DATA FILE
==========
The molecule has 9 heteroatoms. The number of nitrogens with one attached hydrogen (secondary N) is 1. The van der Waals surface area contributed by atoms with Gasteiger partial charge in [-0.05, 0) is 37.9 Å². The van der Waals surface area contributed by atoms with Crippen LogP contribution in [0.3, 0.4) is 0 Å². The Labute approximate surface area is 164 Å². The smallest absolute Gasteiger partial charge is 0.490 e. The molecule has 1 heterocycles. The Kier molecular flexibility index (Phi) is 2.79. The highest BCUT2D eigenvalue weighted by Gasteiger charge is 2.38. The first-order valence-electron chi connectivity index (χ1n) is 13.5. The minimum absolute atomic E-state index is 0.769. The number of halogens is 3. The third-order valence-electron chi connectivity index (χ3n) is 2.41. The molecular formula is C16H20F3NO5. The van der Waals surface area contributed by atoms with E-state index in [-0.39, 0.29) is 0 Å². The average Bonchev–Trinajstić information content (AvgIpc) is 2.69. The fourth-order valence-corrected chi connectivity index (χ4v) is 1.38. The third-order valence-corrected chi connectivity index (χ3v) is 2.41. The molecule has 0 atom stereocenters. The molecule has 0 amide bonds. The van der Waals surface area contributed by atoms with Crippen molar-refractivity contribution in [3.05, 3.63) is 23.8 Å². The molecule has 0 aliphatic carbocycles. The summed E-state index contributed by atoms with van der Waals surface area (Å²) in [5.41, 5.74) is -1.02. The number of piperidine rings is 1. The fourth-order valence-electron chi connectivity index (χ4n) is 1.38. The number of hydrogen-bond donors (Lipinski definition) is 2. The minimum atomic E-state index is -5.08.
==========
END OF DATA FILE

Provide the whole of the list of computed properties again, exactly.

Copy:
The molecule has 9 heteroatoms. The number of nitrogens with one attached hydrogen (secondary N) is 1. The van der Waals surface area contributed by atoms with Gasteiger partial charge in [-0.05, 0) is 37.9 Å². The van der Waals surface area contributed by atoms with Crippen LogP contribution in [0.3, 0.4) is 0 Å². The Labute approximate surface area is 164 Å². The smallest absolute Gasteiger partial charge is 0.490 e. The molecule has 1 heterocycles. The Kier molecular flexibility index (Phi) is 2.79. The highest BCUT2D eigenvalue weighted by Gasteiger charge is 2.38. The first-order valence-electron chi connectivity index (χ1n) is 13.5. The minimum absolute atomic E-state index is 0.769. The number of halogens is 3. The third-order valence-electron chi connectivity index (χ3n) is 2.41. The molecular formula is C16H20F3NO5. The van der Waals surface area contributed by atoms with E-state index in [-0.39, 0.29) is 0 Å². The average Bonchev–Trinajstić information content (AvgIpc) is 2.69. The fourth-order valence-corrected chi connectivity index (χ4v) is 1.38. The third-order valence-corrected chi connectivity index (χ3v) is 2.41. The molecule has 0 atom stereocenters. The molecule has 0 amide bonds. The van der Waals surface area contributed by atoms with Crippen molar-refractivity contribution in [3.05, 3.63) is 23.8 Å². The molecule has 0 aliphatic carbocycles. The summed E-state index contributed by atoms with van der Waals surface area (Å²) in [5.41, 5.74) is -1.02. The number of piperidine rings is 1. The fourth-order valence-electron chi connectivity index (χ4n) is 1.38. The number of hydrogen-bond donors (Lipinski definition) is 2. The minimum atomic E-state index is -5.08.